As Jackie sat in the pilot’s seat in a WACO Glider halfway around the world in Burma, he was pretty much in the worst combat conditions a soldier would ever want to find himself in.
Whether it be the North Atlantic, a Russian steppe in winter or in the year-round stench of Papua New Guinea, let alone the beaches of Guadalcanal, his battlefield was about the most despicable location on the planet in World War II.
Soldiers in the region near Myanmar dealt with the year-round conditions that never really varied, from monsoon rains that would average up to 200 inches a year, heat exhaustion, infection and diseases that were as likely to kill or disable a soldier as a Japanese bullet.
To compound his problems on this night, he was flying in darkness being towed by another plane, helpless if things were to go wrong over inhospitable jungles, with no location to safely land. With a plane full of British commandos called the Chindits, Jackie was tasked with finding a needle in a haystack (code named “Broadway”) and safely delivering the Chindits 100 miles behind enemy lines, where they could carry out harassment missions to interrupt the communication lines of Japanese units in the area.
On this night, Jackie would become the first pilot to land Allied troops behind enemy lines as a member of the American Air Commandos. He skillfully managed to land his craft in an unsecured area where only local natives were present. In an interview some time later, Jackie stated that when they landed, the locals feared them as gods, especially when they opened up the front of the glider and drove a Jeep out. Two of the natives followed Jackie around and made his bed every night out of banana leaves. For four days, dirty and tired, he helped to build a bigger landing strip so the main force of commandos could land, but as the “god” from the sky he put up with the nasty conditions, as his treatment by the natives was on the plus side!
Jackie also stated that the arrival of the main force took place at night. He would help set out the flare pots to guide in the commandos, who were basically British and Gurhka knife artists. Fifty-seven gliders in total were sent in to carry the force but only 37 of the gliders made it, which only left a fighting force of about 350 men. The cost of the landings was high but, in the end, it was considered a successful mission.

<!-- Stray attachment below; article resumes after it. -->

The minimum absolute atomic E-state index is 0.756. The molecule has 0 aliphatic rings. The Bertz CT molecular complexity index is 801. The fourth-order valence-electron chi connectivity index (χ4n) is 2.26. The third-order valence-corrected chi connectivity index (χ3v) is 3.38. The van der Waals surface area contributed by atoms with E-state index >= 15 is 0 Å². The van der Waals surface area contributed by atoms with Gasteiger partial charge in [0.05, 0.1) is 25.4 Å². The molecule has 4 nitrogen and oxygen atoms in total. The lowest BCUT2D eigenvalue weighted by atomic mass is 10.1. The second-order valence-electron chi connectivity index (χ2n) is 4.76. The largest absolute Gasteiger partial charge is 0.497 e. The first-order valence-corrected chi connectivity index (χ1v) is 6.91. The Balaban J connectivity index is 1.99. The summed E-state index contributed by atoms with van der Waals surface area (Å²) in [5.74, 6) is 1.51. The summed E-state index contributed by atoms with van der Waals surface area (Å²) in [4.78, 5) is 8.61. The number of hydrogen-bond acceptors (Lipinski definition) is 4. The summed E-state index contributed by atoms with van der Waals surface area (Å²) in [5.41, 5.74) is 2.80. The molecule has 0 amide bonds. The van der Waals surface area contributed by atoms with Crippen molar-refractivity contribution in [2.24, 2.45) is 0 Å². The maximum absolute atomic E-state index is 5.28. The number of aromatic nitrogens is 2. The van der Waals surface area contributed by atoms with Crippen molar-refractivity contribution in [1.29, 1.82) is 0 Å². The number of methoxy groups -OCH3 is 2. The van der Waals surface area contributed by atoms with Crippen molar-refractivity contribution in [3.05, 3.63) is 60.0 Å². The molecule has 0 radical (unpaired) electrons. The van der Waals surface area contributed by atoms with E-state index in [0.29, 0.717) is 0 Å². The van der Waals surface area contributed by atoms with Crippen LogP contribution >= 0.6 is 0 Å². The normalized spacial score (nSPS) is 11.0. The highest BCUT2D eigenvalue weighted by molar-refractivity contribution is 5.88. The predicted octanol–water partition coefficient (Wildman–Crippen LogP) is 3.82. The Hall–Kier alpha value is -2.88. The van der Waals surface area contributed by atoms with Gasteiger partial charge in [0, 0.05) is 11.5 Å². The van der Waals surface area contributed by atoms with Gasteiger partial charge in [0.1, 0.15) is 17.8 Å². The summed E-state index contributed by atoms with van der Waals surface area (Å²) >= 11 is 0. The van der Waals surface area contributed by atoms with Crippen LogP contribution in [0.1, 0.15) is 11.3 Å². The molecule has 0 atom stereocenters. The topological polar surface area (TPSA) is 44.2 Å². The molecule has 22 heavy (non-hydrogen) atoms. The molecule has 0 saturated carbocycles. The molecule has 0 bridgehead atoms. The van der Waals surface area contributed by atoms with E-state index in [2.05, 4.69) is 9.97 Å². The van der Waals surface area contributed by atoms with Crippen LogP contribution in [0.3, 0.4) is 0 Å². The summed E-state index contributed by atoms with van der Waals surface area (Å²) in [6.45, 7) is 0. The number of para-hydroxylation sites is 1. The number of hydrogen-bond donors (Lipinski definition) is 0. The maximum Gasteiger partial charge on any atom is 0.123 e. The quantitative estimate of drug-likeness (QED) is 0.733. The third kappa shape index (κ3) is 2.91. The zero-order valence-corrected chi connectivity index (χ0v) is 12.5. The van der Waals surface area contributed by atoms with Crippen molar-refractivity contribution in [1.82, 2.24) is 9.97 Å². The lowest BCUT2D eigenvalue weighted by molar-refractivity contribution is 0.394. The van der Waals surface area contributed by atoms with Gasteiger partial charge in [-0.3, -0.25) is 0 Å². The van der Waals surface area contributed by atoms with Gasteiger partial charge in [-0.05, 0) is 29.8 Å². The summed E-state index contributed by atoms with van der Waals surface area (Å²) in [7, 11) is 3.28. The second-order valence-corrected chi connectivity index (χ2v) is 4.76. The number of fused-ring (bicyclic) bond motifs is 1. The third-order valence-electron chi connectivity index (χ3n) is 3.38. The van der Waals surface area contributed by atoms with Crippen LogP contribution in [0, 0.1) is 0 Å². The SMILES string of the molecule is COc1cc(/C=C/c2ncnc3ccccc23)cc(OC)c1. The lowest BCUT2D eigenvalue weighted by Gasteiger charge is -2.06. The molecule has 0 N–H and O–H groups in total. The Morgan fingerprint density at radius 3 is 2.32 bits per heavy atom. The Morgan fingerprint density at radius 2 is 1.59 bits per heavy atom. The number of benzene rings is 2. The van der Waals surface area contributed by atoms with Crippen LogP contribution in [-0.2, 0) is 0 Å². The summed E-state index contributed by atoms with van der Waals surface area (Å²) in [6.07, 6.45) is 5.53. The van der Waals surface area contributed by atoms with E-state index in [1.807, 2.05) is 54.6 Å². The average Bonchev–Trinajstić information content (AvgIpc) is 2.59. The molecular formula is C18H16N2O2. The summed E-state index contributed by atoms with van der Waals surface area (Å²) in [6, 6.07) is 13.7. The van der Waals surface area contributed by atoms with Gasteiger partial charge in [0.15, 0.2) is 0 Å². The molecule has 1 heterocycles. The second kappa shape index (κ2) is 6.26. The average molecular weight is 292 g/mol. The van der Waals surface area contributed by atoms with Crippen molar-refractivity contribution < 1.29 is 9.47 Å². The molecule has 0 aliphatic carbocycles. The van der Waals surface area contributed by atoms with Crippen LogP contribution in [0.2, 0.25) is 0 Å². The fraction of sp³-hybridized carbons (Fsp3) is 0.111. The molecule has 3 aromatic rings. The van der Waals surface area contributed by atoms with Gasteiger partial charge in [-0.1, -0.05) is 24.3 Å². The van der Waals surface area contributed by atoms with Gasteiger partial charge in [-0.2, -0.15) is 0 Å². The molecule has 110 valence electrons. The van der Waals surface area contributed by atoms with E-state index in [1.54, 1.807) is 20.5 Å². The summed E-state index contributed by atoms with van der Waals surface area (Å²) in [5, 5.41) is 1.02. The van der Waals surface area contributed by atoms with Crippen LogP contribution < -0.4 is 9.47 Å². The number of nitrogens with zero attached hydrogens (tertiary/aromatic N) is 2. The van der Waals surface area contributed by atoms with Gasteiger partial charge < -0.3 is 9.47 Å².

Always being the guy that loves to string the reader along, do you wonder why our pilot has been on a first-name basis so far? Do you wonder how the exploits of this pilot tie into our region here in the Antelope Valley? And while we look forward to October and the events famous for this month, could there even be a Halloween/Hollywood connection to this story? Well, when it comes to our glider pilot, his life would not only be defined by his heroic service in World War II, or even the fact that before the war he was married to the World War II pin-up icon Betty Grable, AND that he was one of the biggest child actors of the silent screen. No, to our generation, he’ll always be remembered as the quirky Uncle Fester in the 1960s television classic, The Addams Family.
When a young Jackie Coogan’s Hollywood career peaked when he was six years old, little did he know the trials and tribulations that would have him seeking a direction in life when he found, upon reaching adulthood, that his mother and stepfather had squandered the millions of dollars he’d earned in his youth. Struggling to re-establish his acting career, and in the aftermath of his failed marriage to Grable, Coogan only had one option open that he felt was right for him, that of a soldier. Enlisting in the Army, he became just another flat foot in search of a mission, feeling he was destined to be in the infantry. However, he did have one advantage over the other foxhole mates he was serving with: he had a pilot’s license! However, Jackie did not have a college degree, so it limited his possibilities as a military aviator, but one of those possibilities was that of a glider pilot.